... The game is best played and enjoyed using your entire bag, which challenges you the entire round. 

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I agree with chisag, the courses near me have enough variety on par 4s that if I hit a good drive I might have a wedge to some, long iron or hybrid/wood to others. Theirs one I have only been on in regulation twice this summer, took a 5 wood both times. I also like playing my hole bag. 

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... The game is best played and enjoyed using your entire bag, which challenges you the entire round. 


That's often the measure of a good course for me - have I played the whole bag? I played a course today that was just a hair under 6500. The wind was a factor today but regardless I hit every club but PW. I had one shot where I was torn between 9 and PW and went with the 9 but I thoroughly enjoyed the round. It had some good long 4's and 5's and a few short 4's that required a good iron off the tee. It had some tough par 3's over water (195 into wind) and short 3's over water (131 down wind) and everything in between. It made me think and hit quality shots and it was not quite 6500 yards - that's a good track IMHO.


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11 hours ago, chisag said:

... The only thing I dislike more than hitting wedge into every green, is hitting 3 and 4 iron into every green. Somewhere in the middle is the sweet spot. I like having wedge into several holes as well as having a long iron or two and maybe even a 5 wood into one difficult par 4. I think the best layouts give you and opportunity to use those two clubs but the majority of the par 4's should have mid iron approaches.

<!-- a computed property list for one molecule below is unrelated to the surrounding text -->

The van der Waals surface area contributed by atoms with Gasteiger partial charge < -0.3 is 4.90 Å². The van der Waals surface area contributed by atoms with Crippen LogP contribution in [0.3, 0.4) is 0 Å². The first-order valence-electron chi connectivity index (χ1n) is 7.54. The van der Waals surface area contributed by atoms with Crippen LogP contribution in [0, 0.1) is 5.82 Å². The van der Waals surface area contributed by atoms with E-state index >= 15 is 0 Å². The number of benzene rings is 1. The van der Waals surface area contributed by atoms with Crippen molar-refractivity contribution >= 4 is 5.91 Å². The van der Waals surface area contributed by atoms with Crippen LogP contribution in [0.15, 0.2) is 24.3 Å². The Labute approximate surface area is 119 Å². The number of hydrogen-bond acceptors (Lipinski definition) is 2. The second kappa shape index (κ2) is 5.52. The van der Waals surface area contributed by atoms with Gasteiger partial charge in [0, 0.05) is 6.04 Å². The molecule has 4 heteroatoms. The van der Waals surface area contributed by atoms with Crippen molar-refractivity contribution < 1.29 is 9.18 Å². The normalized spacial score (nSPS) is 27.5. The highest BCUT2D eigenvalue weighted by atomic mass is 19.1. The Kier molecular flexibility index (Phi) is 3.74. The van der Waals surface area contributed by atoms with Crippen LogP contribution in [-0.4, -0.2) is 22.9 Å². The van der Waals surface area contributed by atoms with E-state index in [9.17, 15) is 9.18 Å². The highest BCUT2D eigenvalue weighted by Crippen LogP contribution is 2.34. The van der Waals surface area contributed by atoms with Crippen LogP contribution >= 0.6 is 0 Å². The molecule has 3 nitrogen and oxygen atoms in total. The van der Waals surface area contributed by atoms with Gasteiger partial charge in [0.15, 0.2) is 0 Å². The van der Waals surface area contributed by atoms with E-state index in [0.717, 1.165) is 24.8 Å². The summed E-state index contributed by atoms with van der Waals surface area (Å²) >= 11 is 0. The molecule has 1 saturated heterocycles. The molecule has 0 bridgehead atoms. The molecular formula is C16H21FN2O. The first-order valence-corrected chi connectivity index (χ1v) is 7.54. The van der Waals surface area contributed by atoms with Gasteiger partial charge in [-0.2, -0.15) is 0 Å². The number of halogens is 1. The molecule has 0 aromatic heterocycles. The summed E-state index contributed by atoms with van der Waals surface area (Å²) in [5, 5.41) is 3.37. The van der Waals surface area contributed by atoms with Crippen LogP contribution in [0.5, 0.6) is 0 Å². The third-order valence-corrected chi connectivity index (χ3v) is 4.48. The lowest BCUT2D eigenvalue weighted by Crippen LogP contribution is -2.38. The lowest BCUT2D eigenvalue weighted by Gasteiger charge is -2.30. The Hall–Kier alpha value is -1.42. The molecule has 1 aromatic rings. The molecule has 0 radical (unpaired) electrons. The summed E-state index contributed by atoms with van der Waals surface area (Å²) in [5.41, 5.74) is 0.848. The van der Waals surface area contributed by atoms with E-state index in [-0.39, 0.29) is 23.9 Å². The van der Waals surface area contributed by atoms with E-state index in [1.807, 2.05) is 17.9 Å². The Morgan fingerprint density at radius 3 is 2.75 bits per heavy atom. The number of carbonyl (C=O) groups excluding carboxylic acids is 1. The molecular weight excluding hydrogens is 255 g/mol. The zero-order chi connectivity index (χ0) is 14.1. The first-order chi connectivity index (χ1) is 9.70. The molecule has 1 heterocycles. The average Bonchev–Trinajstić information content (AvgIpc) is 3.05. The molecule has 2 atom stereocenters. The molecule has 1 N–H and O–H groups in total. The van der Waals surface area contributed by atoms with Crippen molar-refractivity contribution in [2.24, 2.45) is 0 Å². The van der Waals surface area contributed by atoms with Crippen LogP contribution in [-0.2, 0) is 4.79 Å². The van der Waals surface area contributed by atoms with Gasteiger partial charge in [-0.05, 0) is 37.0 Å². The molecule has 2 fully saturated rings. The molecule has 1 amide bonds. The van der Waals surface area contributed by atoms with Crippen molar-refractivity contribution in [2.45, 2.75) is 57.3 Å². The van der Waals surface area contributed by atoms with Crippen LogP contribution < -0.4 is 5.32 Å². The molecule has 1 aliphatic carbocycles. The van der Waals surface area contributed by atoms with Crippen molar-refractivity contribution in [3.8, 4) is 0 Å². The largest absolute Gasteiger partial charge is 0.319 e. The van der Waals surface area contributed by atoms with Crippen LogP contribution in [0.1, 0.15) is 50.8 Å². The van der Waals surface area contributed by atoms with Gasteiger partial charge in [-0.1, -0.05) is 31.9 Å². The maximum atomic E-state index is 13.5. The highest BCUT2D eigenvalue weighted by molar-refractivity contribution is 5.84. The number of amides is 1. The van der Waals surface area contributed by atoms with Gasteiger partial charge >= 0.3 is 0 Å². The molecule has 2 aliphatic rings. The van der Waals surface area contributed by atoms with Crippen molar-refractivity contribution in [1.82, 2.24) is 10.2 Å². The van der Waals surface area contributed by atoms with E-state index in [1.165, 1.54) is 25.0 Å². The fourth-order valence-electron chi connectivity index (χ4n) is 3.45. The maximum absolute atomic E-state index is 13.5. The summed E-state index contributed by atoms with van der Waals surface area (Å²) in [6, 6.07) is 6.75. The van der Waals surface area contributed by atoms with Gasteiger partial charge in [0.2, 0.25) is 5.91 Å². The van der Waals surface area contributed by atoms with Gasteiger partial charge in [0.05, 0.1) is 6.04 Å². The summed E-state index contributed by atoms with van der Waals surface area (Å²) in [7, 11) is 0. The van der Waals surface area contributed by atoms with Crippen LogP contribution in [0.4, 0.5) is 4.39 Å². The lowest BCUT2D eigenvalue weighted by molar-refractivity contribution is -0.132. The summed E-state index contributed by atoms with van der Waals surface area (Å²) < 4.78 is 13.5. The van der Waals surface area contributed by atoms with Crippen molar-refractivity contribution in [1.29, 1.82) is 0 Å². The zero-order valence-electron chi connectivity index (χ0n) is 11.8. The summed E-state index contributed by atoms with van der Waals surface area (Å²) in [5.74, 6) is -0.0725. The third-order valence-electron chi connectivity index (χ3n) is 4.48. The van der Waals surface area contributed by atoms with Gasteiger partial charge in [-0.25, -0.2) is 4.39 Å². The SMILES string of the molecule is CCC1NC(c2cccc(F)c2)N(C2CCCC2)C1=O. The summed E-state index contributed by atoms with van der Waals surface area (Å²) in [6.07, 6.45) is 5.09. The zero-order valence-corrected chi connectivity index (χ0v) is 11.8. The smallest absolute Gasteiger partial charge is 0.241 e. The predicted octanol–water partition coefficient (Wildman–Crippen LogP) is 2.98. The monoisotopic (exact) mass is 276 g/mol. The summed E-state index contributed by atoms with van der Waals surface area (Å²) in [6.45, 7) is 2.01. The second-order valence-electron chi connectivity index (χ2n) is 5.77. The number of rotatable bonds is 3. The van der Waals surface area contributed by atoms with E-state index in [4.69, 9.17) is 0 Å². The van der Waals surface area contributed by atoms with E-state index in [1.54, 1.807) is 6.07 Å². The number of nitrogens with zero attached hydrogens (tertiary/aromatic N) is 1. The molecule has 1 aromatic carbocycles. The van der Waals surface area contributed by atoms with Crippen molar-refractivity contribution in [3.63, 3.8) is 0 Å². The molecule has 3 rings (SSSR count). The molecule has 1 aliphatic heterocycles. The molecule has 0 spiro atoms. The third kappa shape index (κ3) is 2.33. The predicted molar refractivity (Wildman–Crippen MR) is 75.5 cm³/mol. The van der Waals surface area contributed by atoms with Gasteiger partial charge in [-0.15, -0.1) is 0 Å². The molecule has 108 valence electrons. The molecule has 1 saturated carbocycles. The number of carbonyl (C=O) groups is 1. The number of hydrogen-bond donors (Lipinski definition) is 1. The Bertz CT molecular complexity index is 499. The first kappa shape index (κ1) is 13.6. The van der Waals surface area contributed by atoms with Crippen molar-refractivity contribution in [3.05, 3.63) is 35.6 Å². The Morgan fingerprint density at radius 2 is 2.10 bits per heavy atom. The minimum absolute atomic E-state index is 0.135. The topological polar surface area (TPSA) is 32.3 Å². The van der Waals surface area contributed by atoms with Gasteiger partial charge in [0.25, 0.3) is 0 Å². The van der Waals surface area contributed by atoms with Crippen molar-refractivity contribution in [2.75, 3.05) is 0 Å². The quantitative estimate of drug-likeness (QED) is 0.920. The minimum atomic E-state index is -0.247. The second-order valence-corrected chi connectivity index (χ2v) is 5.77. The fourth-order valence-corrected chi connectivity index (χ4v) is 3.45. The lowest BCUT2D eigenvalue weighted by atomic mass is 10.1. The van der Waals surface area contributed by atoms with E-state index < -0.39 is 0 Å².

... The game is best played and enjoyed using your entire bag, which challenges you the entire round. 

Agreed.  One course I've played several times where after I played it the 2nd time it dawned on me that every par 4 was driver, 6 iron.  So I looked at the lengths on all the par 4s and they were all basically the same.  I guess I overlooked that the first time I played the course, because otherwise it was a great course, but after playing it the 2nd time and realizing that was the situation I haven't been back to play it since.  Variety is the spice of life as you say, and without it, it's somewhat boring.

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20 hours ago, DaveP043 said:

This does make it impossible for you to post your score for handicap.

Yup. We have some courses in the area that have a mixed set of tees rated so one could do this easily on those courses. The scorecard shows what tees to play for the particular hole.

if not rated then not really able to enter for hdcp